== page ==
For most high school students, summer is a time to sleep in, relax with friends, find a part-time job, or head off for camp. But for the eight student winners of the General Aviation Manufacturers Association (GAMA)/Build A Plane Aviation Design Challenge — and an old aviation head like me who was fortunate enough to work with them — the summer of 2013 was a life-changing experience as we built two Glasair Sportsman aircraft in just two weeks.
This wonderful opportunity came about when GAMA’s 84-member companies partnered with Build A Plane, a nonprofit organization that promotes aviation and aerospace education, to create the competition. Our aim was to promote science, technology, engineering, and math (STEM) education among high school students and to inspire the next generation of aviation leaders and our future manufacturing and maintenance work force.
In just the first year, the competition attracted 27 entries from schools in 22 states. Schools used complimentary X-Plane software provided by Fly to Learn, along with curricula and training, to design and fly their own virtual aircraft. GAMA engineers judged the winners based on performance and aerodynamic parameters.
Canby and Saline High Schools the winners
Our Chairman Brad Mottier and Vice Chairman Steve Taylor announced the winners — Canby High School in Canby, MN, and Saline High School in Saline, MI — at GAMA’s spring board of directors meeting. The design work these students did under the direction of their teachers, Dan Lutgen in Canby, MN, and Ed Redies in Saline, MI, was first-rate. As their prize, four students, a teacher, and a chaperone from each school received an all-inclusive two-week trip to Glasair Aviation in Arlington, WA, to build two Sportsman aircraft through the company’s well-known Two Weeks to Taxi program.
GAMA member companies and other component sponsors generously contributed financial resources, equipment, and supplies to the build, including the kit airframe, propeller, certified avionics, parts, paint, and interiors for one of the planes. In addition, Glasair donated two weeks of staff time to support the build.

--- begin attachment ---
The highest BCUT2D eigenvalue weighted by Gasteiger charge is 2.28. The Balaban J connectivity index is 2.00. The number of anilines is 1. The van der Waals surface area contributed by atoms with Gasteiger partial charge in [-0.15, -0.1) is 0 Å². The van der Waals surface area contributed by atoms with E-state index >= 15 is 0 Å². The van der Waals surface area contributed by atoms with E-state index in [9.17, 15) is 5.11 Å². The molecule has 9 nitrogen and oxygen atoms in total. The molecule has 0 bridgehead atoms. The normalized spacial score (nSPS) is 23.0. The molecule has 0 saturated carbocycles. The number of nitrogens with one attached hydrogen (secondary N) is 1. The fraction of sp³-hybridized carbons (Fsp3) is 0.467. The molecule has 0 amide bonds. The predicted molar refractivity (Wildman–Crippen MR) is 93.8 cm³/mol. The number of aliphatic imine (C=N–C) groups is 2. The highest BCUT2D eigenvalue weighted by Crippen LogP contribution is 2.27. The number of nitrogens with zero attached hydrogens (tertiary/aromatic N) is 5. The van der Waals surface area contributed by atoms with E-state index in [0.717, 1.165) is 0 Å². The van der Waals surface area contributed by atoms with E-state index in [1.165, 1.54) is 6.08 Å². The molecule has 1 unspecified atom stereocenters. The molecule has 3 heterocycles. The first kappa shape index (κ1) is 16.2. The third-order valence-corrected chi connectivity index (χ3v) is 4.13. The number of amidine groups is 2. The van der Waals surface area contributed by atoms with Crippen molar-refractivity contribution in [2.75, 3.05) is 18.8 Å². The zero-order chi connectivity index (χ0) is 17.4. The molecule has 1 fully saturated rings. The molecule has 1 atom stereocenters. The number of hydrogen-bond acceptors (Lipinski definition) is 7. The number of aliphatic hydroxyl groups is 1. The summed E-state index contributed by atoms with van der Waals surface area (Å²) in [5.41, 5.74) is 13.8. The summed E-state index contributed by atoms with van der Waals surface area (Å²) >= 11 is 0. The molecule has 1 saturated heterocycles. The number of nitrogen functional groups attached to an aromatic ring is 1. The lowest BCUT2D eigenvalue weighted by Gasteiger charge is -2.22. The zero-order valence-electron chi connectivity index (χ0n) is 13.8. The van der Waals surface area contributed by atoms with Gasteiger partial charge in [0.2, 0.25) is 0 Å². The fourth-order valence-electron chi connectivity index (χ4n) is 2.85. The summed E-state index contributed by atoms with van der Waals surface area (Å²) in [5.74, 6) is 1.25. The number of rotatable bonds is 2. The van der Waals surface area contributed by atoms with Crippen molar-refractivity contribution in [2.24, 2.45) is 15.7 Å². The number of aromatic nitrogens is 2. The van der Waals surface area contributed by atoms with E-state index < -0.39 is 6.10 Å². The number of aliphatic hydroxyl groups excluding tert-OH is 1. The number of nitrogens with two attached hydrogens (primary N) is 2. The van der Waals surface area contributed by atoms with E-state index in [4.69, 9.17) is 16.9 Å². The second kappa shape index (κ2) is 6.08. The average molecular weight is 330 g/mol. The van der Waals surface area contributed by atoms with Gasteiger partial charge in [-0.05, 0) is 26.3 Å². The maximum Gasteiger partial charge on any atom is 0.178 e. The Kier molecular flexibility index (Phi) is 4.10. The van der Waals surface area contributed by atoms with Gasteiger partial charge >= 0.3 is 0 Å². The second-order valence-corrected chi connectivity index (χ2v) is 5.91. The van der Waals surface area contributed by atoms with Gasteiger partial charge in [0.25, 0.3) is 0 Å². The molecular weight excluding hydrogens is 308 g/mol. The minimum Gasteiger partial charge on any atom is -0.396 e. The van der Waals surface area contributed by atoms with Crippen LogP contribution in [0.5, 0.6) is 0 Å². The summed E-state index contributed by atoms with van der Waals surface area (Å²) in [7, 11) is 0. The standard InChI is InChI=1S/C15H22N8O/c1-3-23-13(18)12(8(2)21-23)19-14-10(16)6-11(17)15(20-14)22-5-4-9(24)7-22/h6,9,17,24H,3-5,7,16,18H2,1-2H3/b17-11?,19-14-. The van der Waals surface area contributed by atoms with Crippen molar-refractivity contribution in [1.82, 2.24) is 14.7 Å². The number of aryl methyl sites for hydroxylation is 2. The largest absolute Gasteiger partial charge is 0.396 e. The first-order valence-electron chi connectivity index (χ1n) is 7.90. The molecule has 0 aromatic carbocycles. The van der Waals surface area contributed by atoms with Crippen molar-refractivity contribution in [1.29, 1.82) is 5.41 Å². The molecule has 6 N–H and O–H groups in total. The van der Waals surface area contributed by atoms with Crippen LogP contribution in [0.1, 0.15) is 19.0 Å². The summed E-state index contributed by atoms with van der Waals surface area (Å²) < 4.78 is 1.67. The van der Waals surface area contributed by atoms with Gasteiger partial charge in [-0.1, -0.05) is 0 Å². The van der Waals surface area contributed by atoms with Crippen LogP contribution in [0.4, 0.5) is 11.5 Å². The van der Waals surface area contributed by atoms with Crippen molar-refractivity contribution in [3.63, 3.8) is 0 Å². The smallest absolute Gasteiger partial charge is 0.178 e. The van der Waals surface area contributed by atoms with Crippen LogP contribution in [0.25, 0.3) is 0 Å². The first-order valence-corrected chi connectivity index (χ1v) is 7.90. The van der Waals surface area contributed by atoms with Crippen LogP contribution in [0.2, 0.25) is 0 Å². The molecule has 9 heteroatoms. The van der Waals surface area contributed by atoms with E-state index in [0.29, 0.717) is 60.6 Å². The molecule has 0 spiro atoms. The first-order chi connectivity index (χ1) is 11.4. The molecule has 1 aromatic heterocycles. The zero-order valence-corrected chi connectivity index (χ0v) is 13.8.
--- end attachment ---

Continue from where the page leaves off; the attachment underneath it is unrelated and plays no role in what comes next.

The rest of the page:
The winners had little idea what was in store for them. Some had never flown in an airplane before they touched down in Washington state. Others thought they would simply watch the Glasair technicians assemble the airplanes.
Few realized that each day would begin at 7 a.m. with a progress report on the build, along with a lecture from Glasair’s Airframe & Powerplant (A&P) mechanics Ben Rauk or Ted Setzer on a specific aspect of constructing the plane, such as safety wiring or repairing a composite structure. The students took the same work breaks, cleaned the hangar bay, and left for the day just as the Glasair staff did, usually around 5:30 or 6 p.m.
The experience was new for Glasair, too. While the company typically helps a customer build a Sportsman — an experimental metal and composite kit airplane that seats four adults — over two weeks, it had never before built two birds simultaneously, and certainly not working with eight students.
The Glasair staff assigned each student, or groups of students, to work on certain tasks each day. The students, teachers, and chaperones from the two schools intermingled easily with Glasair staff, along with myself, Jeppesen CEO Mark Van Tine, Jeppesen’s Tom Letts, GAMA’s Director of Engineering Greg Bowles and GAMA’s Director of Safety and Training Kate Fraser. GAMA and Build A Plane own the first plane; Van Tine owns the other.
The students quickly became experts at bucking rivets, fabricating both metal and composite brackets, running control cables, sanding the airframe, fabricating and attaching fuel lines, installing baffling on the engine, mounting the gear, and integrating the sensors and the propeller to the engine. As Brandon Stripling of Canby High School said near the end of the build, “It’s boosted my image of airplanes and how much work has to go into making an airplane.”
Non-profit group joins forces with the federal government to educate young people about science, technology, engineering and mathematics by building real airplanes.
The winning high school will receive an all-expenses-paid, two-week trip for four students, one teacher and one chaperone to help build a Glasair Sportsman aircraft through Glasair Aviation's...
Juniors and seniors who attend the program are building a 750-pound, two-seat aircraft. The students work on the project during class, on Thursdays after school, and on some Saturdays.
Glasair Sportsman 2+2 was built last summer by high school kids participating in Glasair’s Two Weeks to Taxi Program.